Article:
while( *dest++ = *src++ )
   ;

function printSentence at line 98: you have to save pointer sent before executing lines 100 thru 102, then use the saved pointer in line 103 because as written that function is destroying the value of the pointer.

do you mean something like this:

void printSentence(char *sent){
	*sent = toupper(*sent);
	while(*++sent);
	*sent++ = '.';
	*sent = 0;
	cout << sent << endl;
	return;
}

?

What's dst pointing to when you return it from concat?

Isn't it modified by address therefore its modified permanently? I was having it just point to itself. I wrote the function to return a value but i figured since it modifies the string anyway I don't need it to return a value. I just left the return in there in case I want to reuse the code later.

function printSentence at line 98: you have to save pointer sent before executing lines 100 thru 102, then use the saved pointer in line 103 because as written that function is destroying the value of the pointer.

do you mean something like this:

void printSentence(char *sent){
	*sent = toupper(*sent);
	while(*++sent);
	*sent++ = '.';
	*sent = 0;
	cout << sent << endl;
	return;
}

?

Isn't it modified by address therefore its modified permanently? I was having it just point to itself. I wrote the function to return a value but i figured since it modifies the string anyway I don't need it to return a value. I just left the return in there in case I want to reuse the code later.

No. All you did is change the first character to upper case. At the end of the function sent point to the end of string where you loaded a 0. Outputting it now simply outputs a null string.

You need to copy the pointer in sent to another variable and use that variable to do your changing. Leave sent alone so it still points to the beginning of the string for outputting.

And it's perfectly acceptable to use a return at the end of a function. It actially helps readability.

Sorry if this is getting annoying to anyone,
I tried the following:

void printSentence(char *sentPtr){
	char *sent = sentPtr;
	toupper(*sent);
	while(*++sent);
	*sent++ = '.';
	*sent = 0;
	cout << sentPtr << endl;
	return;
}

but it just outputs a bunch of crazy characters then errors out. Pointers cause me mental anguish.

It doesn't work because line 4 doesn't do anything. This function will convert the entire sentence to all upper-case. Hope that's what you want to do.

void printSentence(char *sentPtr){
    char *sent = sentPtr;
    while(*sent)
    {
        if(islower(*sent))
	        *sent = toupper(*sent);
        sent++;
    }
    *sent++ = '.';
    *sent = 0;
    cout << sentPtr << endl;
}

[edit] I compiled and ran your original program with the changes I made above and it compiled and ran without error. I did not see the problem you reported.[/edit]

It doesn't work because line 4 doesn't do anything. This function will convert the entire sentence to all upper-case. Hope that's what you want to do.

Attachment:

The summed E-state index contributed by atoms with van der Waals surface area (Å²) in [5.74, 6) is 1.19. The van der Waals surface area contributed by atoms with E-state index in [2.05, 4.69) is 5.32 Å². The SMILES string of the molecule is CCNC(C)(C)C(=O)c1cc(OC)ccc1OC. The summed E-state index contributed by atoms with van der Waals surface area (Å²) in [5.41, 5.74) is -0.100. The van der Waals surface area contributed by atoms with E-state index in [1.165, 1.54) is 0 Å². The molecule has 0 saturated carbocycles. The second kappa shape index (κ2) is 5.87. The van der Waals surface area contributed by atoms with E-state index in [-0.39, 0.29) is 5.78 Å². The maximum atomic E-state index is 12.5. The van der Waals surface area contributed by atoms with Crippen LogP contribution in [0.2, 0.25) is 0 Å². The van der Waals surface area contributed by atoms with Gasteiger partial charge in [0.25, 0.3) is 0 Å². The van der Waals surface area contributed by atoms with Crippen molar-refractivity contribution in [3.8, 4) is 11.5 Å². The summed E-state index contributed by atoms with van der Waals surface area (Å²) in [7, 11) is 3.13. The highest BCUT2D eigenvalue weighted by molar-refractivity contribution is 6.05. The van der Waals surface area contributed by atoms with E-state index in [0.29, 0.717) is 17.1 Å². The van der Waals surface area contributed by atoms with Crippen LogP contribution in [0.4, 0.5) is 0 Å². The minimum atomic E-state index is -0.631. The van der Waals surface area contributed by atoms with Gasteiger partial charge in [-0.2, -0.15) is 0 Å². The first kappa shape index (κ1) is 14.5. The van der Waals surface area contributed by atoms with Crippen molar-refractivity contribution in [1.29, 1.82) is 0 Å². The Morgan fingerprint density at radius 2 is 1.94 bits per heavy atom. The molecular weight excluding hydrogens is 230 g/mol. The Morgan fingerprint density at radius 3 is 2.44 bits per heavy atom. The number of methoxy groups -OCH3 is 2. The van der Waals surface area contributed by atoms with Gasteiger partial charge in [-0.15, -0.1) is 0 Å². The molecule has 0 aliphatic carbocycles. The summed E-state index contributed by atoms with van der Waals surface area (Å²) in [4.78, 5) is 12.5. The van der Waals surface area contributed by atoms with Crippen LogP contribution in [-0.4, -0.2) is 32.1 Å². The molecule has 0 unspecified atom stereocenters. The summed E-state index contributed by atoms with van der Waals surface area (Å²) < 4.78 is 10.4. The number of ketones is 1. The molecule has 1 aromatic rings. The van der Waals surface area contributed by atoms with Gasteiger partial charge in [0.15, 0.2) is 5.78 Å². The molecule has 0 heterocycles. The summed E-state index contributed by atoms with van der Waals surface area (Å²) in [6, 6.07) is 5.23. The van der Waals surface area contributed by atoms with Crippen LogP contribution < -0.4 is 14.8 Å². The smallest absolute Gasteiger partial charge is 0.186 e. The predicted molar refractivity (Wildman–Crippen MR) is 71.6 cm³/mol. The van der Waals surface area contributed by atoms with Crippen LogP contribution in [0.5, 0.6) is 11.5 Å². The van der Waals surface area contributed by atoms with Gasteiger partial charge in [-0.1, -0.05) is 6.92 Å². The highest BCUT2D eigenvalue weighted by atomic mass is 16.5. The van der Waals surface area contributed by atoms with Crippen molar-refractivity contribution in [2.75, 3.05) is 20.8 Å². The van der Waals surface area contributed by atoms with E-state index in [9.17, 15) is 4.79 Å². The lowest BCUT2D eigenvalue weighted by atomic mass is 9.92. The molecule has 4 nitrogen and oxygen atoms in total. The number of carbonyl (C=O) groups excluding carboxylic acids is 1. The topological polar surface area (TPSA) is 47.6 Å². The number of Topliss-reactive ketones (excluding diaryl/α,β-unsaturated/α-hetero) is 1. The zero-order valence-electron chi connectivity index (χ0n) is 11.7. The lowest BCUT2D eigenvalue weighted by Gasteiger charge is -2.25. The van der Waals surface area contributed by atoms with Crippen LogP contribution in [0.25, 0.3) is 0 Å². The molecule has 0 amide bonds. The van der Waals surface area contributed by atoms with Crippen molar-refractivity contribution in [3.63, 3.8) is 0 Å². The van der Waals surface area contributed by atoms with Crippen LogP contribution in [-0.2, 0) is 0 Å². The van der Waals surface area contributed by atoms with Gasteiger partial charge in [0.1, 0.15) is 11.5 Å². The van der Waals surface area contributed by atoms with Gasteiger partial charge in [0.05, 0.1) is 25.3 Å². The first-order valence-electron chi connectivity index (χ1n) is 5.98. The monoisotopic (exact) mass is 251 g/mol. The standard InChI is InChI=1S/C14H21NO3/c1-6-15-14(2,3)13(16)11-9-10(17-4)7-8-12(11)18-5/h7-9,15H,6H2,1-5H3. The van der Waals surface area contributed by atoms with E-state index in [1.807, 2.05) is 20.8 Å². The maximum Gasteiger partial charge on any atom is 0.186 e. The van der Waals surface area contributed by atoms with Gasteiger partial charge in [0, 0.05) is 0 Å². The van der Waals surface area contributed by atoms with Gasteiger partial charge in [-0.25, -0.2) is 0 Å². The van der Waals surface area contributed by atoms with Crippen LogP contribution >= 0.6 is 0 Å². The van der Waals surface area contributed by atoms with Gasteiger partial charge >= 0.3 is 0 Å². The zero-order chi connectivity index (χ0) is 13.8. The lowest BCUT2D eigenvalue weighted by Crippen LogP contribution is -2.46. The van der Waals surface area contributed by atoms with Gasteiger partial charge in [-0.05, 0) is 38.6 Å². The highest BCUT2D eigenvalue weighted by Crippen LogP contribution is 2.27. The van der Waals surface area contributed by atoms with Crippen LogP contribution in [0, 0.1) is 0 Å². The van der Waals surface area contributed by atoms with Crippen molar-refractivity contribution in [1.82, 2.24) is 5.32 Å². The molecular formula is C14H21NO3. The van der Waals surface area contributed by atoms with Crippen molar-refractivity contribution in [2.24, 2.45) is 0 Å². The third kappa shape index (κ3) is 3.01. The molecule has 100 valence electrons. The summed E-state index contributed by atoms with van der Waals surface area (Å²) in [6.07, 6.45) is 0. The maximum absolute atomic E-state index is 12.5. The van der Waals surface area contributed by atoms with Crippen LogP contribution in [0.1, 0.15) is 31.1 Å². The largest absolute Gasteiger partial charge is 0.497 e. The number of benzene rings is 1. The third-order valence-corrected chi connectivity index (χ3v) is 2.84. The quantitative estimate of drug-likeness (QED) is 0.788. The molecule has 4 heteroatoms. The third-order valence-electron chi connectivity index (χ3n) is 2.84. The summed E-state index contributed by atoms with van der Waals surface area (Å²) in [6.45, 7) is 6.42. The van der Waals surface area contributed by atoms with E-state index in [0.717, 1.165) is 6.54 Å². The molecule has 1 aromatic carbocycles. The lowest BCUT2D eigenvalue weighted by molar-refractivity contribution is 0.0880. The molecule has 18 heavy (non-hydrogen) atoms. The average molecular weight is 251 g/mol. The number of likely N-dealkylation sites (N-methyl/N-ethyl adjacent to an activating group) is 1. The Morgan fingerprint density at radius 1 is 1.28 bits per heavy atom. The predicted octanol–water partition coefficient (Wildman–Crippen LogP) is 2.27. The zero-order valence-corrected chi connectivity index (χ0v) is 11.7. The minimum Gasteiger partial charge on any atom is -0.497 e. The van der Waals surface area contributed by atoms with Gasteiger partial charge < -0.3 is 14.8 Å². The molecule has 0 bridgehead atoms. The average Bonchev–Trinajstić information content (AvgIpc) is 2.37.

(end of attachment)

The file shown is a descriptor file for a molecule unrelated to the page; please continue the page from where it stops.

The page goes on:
Or simplify with

void printSentence(char *sentPtr){
    char *sent = sentPtr;
    while(*sent)
    {
       *sent = toupper(*sent++);
    }
    *sent++ = '.';
    *sent = 0;
    cout << sentPtr << endl;
}

toupper() by definition only sets lower case letters to uppercase and will leave all other characters alone.

This function will convert the entire sentence to all upper-case. Hope that's what you want to do.

I just wanted to change the first character in the sentence to uppercase, what would I change to do that?

>I just wanted to change the first character in the sentence to
>uppercase, what would I change to do that?
Don't call toupper on every character, just on the first one:

void printSentence(char *sentPtr){
    char *sent = sentPtr;

    *sent = toupper((unsigned char)*sent);

    while(*sent)
    {
       ++sent;
    }

    *sent++ = '.';
    *sent = 0;
    cout << sentPtr << endl;
}

Don't call toupper on every character, just on the first one:

*sent = toupper((unsigned char)*sent);

I'm slightly confused as to why the unsigned char makes a difference?


On a side note: I spoke to my professor last week and apparently we are able to use strcat, so I started using that and it fixed the program and its been submitted, however i'd still like to know how to concatenate using my own function just for personal use and education.

>I'm slightly confused as to why the unsigned char makes a difference?
toupper takes an integer parameter, but that integer is required to be either EOF or in the range of unsigned char. Because sent holds values that you can't be sure fit in that range, a cast forces the range to avoid undefined behavior.

>however i'd still like to know how to concatenate using
>my own function just for personal use and education.
Here's how one might implement strcat:

char *strcat ( char * dst, const char * src )
{
  char *save = dst;

  while ( *dst != '\0' )
    ++dst;

  while ( ( *dst++ = *src++ ) != '\0' )
    ;

  return save;
}
This article has been dead for over six months. Start a new discussion instead.